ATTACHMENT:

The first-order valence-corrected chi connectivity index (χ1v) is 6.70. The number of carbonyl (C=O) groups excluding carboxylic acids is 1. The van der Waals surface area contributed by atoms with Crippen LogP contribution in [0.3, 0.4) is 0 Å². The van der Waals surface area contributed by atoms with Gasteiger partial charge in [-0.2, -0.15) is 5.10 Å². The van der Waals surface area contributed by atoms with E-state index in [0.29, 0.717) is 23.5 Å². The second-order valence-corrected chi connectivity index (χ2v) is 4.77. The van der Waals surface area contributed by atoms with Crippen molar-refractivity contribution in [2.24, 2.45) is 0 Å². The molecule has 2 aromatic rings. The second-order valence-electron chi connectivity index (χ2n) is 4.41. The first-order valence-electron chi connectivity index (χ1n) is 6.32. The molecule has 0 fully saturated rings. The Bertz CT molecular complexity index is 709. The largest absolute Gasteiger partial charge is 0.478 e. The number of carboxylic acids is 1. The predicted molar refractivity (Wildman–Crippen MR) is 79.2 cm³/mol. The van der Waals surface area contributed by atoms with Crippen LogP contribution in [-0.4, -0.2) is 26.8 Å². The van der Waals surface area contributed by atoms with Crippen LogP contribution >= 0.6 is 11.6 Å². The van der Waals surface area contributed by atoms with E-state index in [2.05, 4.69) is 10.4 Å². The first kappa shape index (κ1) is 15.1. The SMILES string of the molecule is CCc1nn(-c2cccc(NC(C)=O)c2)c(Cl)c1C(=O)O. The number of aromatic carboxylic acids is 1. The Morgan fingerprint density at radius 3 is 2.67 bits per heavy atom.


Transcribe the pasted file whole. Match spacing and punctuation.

The first-order valence-corrected chi connectivity index (χ1v) is 6.70. The number of carbonyl (C=O) groups excluding carboxylic acids is 1. The van der Waals surface area contributed by atoms with Crippen LogP contribution in [0.3, 0.4) is 0 Å². The van der Waals surface area contributed by atoms with Gasteiger partial charge in [-0.2, -0.15) is 5.10 Å². The van der Waals surface area contributed by atoms with E-state index in [0.29, 0.717) is 23.5 Å². The second-order valence-corrected chi connectivity index (χ2v) is 4.77. The van der Waals surface area contributed by atoms with Crippen molar-refractivity contribution in [2.24, 2.45) is 0 Å². The molecule has 2 aromatic rings. The second-order valence-electron chi connectivity index (χ2n) is 4.41. The first-order valence-electron chi connectivity index (χ1n) is 6.32. The molecule has 0 fully saturated rings. The Bertz CT molecular complexity index is 709. The largest absolute Gasteiger partial charge is 0.478 e. The number of carboxylic acids is 1. The predicted molar refractivity (Wildman–Crippen MR) is 79.2 cm³/mol. The van der Waals surface area contributed by atoms with Crippen LogP contribution in [-0.4, -0.2) is 26.8 Å². The van der Waals surface area contributed by atoms with Crippen LogP contribution >= 0.6 is 11.6 Å². The van der Waals surface area contributed by atoms with E-state index in [2.05, 4.69) is 10.4 Å². The first kappa shape index (κ1) is 15.1. The SMILES string of the molecule is CCc1nn(-c2cccc(NC(C)=O)c2)c(Cl)c1C(=O)O. The number of aromatic carboxylic acids is 1. The Morgan fingerprint density at radius 3 is 2.67 bits per heavy atom.